If you visit the reserve you will find it much easier to walk round parts of it. Active Newham has organised armies of corporate volunteers, mostly from the Financial Conduct Authority, to lay new paths. They are made of crushed concrete from demolished buildings. It is very hard work barrowing the material then raking and treading, but results in a dry path that is solid enough for wheelchairs and pushchairs. We are very pleased with the paths, which will save an enormous amount of time in path clearing. They also look very good and blend in as if they have always been there.
We have started a survey of the common lizards and slow worms at the nature reserve. Results so far are very exciting. We are an exceptional site for slow worms, according to the Frog Life criteria. As of 22nd August, we are a good site for common lizards. This makes us exceptional because we have large populations of 2 species of reptiles.
We are making log piles in the grassland areas to attract the common lizards and make it easier to see them.
You may find pieces of roofing felt, metal and carpet as you go round the site. These are refugia to attract reptiles, particularly the slow worms, which hide under them. The common lizards are mainly found on the ant hills or on top of the roofing felt. Please do not move the refugia. If you look under them, please put them back carefully.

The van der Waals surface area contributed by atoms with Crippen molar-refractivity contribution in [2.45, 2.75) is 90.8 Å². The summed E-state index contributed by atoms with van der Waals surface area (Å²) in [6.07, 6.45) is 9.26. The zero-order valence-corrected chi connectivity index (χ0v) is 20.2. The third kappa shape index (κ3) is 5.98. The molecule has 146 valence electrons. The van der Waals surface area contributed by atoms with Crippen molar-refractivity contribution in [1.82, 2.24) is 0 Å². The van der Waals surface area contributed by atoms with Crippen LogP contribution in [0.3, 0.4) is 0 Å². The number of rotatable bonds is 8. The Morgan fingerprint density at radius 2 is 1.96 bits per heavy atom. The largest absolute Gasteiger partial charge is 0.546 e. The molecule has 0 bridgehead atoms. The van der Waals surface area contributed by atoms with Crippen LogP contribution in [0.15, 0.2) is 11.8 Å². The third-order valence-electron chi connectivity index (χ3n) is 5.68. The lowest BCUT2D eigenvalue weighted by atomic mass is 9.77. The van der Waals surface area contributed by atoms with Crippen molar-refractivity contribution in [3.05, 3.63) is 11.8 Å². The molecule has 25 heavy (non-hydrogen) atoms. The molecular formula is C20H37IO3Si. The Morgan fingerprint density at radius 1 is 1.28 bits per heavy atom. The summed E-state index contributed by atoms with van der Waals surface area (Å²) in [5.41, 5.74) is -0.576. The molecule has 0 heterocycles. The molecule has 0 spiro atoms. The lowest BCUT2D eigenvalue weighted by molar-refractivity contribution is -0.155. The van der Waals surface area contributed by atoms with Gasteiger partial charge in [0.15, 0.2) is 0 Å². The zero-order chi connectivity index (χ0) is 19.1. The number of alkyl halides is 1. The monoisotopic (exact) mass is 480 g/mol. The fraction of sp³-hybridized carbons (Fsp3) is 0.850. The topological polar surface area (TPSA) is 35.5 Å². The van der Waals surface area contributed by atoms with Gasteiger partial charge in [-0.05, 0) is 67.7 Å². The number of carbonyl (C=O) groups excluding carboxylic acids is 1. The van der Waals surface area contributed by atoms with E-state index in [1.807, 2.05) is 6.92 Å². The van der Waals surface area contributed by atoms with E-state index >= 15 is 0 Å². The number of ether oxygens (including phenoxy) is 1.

Good news from Active Newham
Active Newham are now in charge of the nature reserve for a three year term, instead of the old system of three months at a time. This should make it easier to plan in the longer term. They are looking to get money from the airport and are proposing to do a survey of the flora and fauna of the site.
Peter has written a very interesting article for the Wren Group newsletter. If you would like to read it, you can download it here Hedge layingV2
Grant from the Wren Group
The Wren Group, who are based in Wanstead Park have kindly voted to give us £300 to use for tools and equipment.
We have planted wildflower seed in an area of Cricket Meadow. They were supplied free by Kew, as part of their Grow Wild initiative. Go to www.growwilduk.com for more information.
As you walk round the site you may have noticed wooden posts with numbers on them. These were a nature trail when the Nature Reserve was actively used. We are going to rewrite the leaflet and update the trail, so schools and other visitors can use it.